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Bodies tampered with -but "not by press"

A coroner has found that a hospital worker allowed a journalist access to a hospital chapel of rest, then uncovered the face of a body to allow photographs to be taken.

The investigation was launched after shocking pictures were published in Bedfordshire On Sunday in January as the paper secured an exclusive on the overflowing morgue at the busy hospital.

The picture showed bodies scattered around the floor and one woman recognised a deceased relative from the image.

The paper’s editor, Steve Lowe, and his chief photographer Ian Miles witnessed the scene after the editor made a trip on his own, with a Polaroid camera, to see the story for himself.

The picture caused public outcry and was followed up in many national papers, leading to the resignation of the hospital’s chief executive.

Bedford coroner David Morris, ordered an investigation when it was revealed the chapel at Bedford hospital was being used as a temporary mortuary.

The coroner was concerned at the lack of security illustrated by the ability of the paper to obtain the pictures and the possibility that at least one of the bodies may have been tampered with.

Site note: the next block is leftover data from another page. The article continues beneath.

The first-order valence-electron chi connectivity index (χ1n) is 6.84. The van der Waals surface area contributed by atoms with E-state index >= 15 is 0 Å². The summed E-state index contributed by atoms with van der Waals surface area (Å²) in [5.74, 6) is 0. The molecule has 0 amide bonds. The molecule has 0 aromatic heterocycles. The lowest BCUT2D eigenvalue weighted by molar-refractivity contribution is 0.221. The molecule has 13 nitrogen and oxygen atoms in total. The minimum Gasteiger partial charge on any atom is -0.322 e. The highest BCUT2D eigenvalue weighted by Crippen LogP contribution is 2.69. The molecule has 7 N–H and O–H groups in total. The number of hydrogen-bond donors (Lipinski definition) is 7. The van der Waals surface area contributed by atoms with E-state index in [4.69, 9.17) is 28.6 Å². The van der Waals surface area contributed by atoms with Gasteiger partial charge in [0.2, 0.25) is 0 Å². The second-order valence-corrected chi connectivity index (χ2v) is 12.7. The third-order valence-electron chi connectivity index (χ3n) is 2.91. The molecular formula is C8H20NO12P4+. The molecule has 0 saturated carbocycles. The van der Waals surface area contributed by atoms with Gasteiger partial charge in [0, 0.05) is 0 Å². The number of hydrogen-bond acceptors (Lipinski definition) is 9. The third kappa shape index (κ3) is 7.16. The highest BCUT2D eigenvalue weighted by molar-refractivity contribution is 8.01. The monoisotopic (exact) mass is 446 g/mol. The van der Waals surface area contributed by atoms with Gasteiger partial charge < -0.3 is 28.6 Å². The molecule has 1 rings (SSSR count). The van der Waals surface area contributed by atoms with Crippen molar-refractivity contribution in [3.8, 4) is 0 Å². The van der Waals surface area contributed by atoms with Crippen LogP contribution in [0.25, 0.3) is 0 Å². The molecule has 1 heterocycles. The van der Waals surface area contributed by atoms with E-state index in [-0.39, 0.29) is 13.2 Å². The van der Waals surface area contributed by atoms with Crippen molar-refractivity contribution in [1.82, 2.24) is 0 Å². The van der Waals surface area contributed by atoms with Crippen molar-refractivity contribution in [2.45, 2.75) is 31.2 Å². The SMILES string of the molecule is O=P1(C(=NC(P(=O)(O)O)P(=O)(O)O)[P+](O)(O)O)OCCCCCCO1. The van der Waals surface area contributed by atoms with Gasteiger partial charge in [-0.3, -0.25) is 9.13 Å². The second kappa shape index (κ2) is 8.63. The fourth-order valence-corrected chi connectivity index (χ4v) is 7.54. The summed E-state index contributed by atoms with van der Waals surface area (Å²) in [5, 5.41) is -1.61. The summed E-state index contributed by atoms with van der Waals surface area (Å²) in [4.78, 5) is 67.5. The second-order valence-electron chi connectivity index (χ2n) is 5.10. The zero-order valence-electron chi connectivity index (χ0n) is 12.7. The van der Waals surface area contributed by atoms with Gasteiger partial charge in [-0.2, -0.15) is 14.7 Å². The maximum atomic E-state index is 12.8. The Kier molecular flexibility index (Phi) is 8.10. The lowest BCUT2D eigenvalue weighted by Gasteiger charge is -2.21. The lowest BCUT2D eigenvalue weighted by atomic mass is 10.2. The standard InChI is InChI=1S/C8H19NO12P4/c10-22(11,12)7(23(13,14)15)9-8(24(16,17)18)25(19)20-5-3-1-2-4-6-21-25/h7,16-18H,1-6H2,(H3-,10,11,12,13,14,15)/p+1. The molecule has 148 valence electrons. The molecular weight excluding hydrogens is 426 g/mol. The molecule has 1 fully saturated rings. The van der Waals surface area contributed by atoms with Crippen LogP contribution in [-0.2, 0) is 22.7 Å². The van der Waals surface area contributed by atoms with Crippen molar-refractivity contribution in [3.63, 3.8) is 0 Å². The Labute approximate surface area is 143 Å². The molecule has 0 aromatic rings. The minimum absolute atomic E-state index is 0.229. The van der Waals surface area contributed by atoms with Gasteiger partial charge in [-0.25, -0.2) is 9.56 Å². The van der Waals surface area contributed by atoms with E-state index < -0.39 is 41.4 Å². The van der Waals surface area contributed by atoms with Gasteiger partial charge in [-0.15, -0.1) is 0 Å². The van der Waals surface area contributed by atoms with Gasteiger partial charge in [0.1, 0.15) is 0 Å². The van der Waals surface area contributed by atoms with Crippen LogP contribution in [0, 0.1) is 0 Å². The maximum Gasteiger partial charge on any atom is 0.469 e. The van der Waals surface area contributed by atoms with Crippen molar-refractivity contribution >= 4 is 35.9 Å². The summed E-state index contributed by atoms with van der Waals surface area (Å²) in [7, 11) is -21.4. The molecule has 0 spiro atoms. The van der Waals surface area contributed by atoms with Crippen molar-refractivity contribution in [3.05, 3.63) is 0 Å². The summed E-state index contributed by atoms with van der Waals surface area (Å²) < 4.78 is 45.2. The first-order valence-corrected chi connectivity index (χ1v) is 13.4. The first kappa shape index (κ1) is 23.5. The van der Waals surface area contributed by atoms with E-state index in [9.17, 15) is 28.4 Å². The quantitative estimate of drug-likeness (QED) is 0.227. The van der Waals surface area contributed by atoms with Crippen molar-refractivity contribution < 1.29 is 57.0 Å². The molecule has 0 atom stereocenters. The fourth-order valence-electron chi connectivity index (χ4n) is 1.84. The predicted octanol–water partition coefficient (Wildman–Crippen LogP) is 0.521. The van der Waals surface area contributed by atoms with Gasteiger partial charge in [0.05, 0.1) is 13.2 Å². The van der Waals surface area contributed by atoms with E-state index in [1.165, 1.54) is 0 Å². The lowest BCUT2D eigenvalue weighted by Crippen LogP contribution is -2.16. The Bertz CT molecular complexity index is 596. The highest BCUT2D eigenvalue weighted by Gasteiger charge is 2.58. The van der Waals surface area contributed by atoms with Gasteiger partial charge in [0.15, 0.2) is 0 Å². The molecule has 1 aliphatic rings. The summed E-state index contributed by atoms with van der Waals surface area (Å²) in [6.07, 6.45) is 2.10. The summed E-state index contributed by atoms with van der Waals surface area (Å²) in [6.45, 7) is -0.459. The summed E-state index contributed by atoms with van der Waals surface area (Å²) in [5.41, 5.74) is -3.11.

But after a three-month probe, he was unable to come up with concrete evidence to explain how some of the bodies pictured came to be uncovered.

People involved with the bodies said they were previously properly covered.

The investigation concluded that whoever allowed the journalist and the photographer access was “likely also to have tampered with the covering before the press entered”.

It said that three of the bodies had been “interfered with” but it was difficult to establish who was responsible as several staff were “not available to be interviewed”.

Bedfordshire On Sunday said this week: “Mr Miller accepted that BoS editor Steve Lowe and photographer Ian Miles did not interfere with the bodies in any way, but concluded there had been a significant breach in security, allowing them to enter the chapel of rest.

“Coverings on some of the bodies had been moved by someone who remains unidentified.”

Management issues raised by the incident have already been investigated in two previously published external reports.

To read our coverage of the original story, click here.

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